In a case of very strange bedfellows, both Al Qaeda and myself supported the Arab Spring. The Al Qaeda types have some strange line that Israel or the Americans were propping up the Arab dictators in order to protect Israel and now the people are free so they can get an Islamic state and an end to the horrible zionist regimes.

Whereas I am expecting the Tunisians and Libyans to vote for a moderate government much like Iraq has. Probably even better than Iraq. I think it's more likely that they will join NATO than be part of some sort of Islamic Caliphate.

So again we have a clash of paradigms. Both Al Qaeda and myself are using our respective paradigms to predict the future. If and when Al Qaeda's prediction fails to eventuate, they'll likely add some more conspiracy into the mix, and say that the zionists managed to rig the Tunisian elections after all. If my prediction fails to eventuate, I'll simply say that I gave the Tunisian people too much credit, and pencil them in below Iraq instead of above Iraq. And after all - one of the reasons Iraq was the ideal choice to start with was the fact that they were supposedly the least radical of the lot. Part of the data-gathering phase in world liberation is to be able to accurately categorize these countries so that we know where and when to apply force (or whatever) so that we can direct events to where we would like them to go. Actually this is something I do as an individual too. Mainly I did it with computer software, but I also did it with the ideological war too - inserting my logic skills to win the political debate. And similar to how the US funded capitalist insurgents during the Cold War, I funded things like the Iraqi bloggers.

Anyway, my current understanding is that the opinion polls only show the Islamists getting 20% of the vote, so assuming that opinion polls in Tunisia are an accurate reflection of the secret ballot, there shouldn't be a problem. And even if they get more than 20%, my understanding is that they are moderate anyway. So at this stage things look like they are going my way and I am happy. But let's see what the world has in store. Who needs to watch movies when you can watch the world?!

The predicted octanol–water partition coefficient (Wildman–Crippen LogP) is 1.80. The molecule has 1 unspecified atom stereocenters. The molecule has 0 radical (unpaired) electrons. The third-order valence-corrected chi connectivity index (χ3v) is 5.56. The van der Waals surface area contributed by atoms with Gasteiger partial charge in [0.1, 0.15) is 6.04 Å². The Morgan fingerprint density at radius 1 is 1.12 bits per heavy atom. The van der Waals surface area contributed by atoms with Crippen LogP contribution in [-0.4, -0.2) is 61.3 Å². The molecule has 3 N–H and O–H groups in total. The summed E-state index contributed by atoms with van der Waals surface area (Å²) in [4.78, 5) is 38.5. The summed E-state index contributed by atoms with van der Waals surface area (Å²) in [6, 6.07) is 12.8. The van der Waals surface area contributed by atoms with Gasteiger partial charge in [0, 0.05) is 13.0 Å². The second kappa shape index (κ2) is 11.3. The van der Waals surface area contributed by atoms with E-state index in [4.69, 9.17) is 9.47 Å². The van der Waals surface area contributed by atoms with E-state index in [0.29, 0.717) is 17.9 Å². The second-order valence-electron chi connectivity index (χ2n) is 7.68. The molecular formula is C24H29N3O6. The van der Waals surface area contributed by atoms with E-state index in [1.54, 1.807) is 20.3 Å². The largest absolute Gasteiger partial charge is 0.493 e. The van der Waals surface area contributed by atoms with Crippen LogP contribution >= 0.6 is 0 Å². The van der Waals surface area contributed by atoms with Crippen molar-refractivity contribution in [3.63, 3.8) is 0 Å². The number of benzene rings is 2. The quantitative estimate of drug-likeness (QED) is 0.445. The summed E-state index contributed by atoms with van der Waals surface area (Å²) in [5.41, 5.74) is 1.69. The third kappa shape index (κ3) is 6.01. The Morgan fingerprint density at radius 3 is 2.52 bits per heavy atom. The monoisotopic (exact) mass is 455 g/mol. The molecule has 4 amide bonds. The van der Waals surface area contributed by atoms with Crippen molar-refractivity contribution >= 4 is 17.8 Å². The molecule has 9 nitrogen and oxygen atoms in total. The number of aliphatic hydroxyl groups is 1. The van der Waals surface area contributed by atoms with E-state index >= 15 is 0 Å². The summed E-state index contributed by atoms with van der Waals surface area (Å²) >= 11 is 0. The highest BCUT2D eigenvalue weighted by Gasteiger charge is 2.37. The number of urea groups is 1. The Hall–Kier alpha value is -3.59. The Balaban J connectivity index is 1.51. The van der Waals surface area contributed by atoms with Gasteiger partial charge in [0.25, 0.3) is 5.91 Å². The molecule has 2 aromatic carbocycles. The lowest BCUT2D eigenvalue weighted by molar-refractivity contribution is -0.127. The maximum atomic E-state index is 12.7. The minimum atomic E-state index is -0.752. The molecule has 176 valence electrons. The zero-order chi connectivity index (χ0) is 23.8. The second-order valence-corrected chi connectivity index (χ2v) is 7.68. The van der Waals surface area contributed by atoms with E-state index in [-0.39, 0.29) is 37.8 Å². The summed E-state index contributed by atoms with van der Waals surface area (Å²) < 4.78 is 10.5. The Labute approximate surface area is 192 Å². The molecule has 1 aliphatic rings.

P.S. Another thing that Al Qaeda will do is ignore the Iraqi data point because they honestly believe that the 300+ political parties are all a CIA sham. Whereas I consider it to be an excellent data point because I don't buy into all the conspiracy theories.




Iraqi Data Point

Well this is fantastic news. The US will be keeping its signed commitment to withdraw ALL forces by the end of the year. This will be hugely beneficial in political debates. Morons like Foddy who said that the US would be staying in Iraq for the next 50 years to control oil have their worldview collapsed. Or it would be collapsed if they weren't such morons that they replace one pathetic worldview with another equally pathetic one to cover up their gross failure to be able to accurately predict events according to their old one. That's actually an important point - we are genetically attuned to gaining pleasure from predicting the future - a great survival characteristic. Just like listening to music.